cyclophosphamide daily for 4 days.

                                                                            14,1~7- 000000124
HSCT for steroid responsive autism            10/21/2005
       CAMPATH-1H 1 mgikg x 1 day (no dose adjustment per weight or BSA) will be
       given IV over 2 hours in 50 cc of normal saline on day -2. Premedication with
       acetaminophen 10-15 mgikg and benadryl 1.0 mgikg POiIV will be given 30-
       60rain before the infusion. These medications can be repeated as needed q4H and
       q6h, respectively.

       Solumedrol 10 mg/kg IV 30 minutes before CAMPATH-1H.

       Hydration approximately 2 liters/m2!day should begin 6 hours before
       cyclophosphamide and continue until 24 hours after the last cyclophosphamide
       dose. BID weights will be obtained. Amount of fluid can be modified based on
       patient’s fluid status.

       G-CSF (5 mcg!kg/d) will be given intravenously each day until the absolute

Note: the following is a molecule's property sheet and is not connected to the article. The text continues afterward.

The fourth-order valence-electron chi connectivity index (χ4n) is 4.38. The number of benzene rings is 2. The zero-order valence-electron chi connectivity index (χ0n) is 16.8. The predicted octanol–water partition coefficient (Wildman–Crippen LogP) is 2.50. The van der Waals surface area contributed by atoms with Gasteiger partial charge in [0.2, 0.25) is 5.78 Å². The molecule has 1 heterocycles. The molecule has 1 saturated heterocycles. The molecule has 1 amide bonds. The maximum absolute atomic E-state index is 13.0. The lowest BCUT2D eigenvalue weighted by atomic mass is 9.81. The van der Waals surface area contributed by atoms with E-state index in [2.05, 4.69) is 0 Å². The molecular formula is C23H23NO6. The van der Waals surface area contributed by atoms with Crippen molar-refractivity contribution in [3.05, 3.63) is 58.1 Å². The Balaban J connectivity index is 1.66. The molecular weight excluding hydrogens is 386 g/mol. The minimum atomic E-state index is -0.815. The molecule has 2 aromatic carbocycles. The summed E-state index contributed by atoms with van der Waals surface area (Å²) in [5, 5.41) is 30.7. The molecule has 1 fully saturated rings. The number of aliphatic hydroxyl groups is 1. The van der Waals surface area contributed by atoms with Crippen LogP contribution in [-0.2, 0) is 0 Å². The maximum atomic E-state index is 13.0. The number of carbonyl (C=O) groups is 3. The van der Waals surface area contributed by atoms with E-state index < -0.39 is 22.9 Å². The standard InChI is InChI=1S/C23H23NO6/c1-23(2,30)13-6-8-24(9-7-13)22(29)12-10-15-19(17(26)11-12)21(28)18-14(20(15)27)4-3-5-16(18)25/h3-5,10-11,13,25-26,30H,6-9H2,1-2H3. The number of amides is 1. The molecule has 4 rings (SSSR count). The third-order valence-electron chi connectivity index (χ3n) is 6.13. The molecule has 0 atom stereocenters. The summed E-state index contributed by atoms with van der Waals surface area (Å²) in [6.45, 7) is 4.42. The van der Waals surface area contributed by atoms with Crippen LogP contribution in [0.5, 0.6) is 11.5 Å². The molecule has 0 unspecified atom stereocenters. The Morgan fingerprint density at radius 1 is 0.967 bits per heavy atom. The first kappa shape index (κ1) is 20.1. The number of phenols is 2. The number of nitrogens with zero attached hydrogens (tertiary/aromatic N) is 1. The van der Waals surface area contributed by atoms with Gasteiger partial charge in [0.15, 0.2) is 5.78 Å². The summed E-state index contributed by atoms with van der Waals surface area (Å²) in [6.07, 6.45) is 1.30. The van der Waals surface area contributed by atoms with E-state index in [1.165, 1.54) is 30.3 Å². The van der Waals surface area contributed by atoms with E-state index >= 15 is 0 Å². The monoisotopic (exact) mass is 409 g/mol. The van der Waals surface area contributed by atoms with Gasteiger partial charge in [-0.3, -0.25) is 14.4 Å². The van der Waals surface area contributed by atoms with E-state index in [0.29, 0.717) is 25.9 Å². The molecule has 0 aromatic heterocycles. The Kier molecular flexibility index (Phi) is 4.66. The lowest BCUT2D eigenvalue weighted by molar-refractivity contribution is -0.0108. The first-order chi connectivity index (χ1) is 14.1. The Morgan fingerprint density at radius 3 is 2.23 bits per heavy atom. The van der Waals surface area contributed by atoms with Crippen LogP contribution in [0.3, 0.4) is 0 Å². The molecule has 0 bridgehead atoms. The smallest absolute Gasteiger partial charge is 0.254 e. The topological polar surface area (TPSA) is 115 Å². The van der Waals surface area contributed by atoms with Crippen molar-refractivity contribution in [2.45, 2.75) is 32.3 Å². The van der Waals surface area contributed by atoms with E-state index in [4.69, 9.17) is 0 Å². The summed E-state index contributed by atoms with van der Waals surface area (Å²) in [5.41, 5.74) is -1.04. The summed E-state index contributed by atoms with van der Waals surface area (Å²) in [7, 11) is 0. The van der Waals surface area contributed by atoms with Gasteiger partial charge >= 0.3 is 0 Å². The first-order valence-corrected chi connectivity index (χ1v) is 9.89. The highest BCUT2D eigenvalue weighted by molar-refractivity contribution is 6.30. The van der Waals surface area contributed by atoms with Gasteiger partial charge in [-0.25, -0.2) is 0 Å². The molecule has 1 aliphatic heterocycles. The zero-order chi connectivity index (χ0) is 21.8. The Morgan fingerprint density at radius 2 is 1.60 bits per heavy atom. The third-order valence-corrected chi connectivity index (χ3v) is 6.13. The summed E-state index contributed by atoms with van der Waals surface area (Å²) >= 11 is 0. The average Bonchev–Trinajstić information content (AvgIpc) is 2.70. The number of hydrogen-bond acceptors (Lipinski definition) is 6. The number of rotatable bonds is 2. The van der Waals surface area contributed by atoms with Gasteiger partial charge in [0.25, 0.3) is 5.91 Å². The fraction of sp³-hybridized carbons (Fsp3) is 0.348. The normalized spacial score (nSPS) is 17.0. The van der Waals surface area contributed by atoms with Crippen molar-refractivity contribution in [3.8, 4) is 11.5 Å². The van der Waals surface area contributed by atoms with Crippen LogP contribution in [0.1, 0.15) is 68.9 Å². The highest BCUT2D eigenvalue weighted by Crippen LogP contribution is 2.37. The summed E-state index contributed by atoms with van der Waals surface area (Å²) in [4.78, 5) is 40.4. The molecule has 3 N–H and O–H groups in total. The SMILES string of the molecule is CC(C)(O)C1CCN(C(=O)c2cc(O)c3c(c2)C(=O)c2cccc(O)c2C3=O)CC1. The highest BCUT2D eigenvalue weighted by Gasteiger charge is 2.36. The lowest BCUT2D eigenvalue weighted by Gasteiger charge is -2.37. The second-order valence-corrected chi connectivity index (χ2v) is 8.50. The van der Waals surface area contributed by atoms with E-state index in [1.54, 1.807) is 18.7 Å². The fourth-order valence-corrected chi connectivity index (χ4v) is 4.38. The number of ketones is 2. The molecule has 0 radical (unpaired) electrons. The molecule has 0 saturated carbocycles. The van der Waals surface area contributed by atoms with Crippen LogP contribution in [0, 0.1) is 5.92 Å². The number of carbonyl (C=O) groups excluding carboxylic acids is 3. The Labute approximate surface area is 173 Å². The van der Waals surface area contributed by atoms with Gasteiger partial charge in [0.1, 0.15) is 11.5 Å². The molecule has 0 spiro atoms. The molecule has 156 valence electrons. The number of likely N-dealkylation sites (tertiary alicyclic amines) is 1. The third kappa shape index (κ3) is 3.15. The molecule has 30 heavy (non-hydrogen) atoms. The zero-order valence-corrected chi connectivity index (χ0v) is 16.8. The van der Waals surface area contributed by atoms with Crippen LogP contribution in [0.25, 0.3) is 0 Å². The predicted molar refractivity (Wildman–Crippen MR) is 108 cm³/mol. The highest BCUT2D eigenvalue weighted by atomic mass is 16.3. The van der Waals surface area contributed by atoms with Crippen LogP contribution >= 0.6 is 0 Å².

neutrophil count reaches at least 1,500/ul.

       Prophylaxis against veno-occlusive disease (Actigall and / or low molecular
       weight heparin) may be given at the discretion of the transplant clinician.

    6.3 Infection prophylaxis guidelines

       All prophylactic antibiotics may be changed or discontinued according to clinical
       circumstances (such as patient allergy) as determined by attending physician(s).
       On admission, oral acyelovir, oral clindamycin, and oral voriconazole will be
       started according to pediatric dosing. When ANC becomes less than 500/ul,
       broad spectrum intravenous antibiotic coverage (ceftazadime) will be started
       regardless of temperature until ANC returns to > 500/uL. Once the WBC’s
       engraft (ANC >500/uL) and patient is without sign of infection and fever,
       intravenous and oral antibiotics will be stopped. Thereafter, infection prophylaxis
       will be:

      1) Pneumocystis pneumonia prophylaxis - Bactrim three consecutive days per
         week from day of platelet engraftment to >100,000/uL and continued for 6
         months after day 0.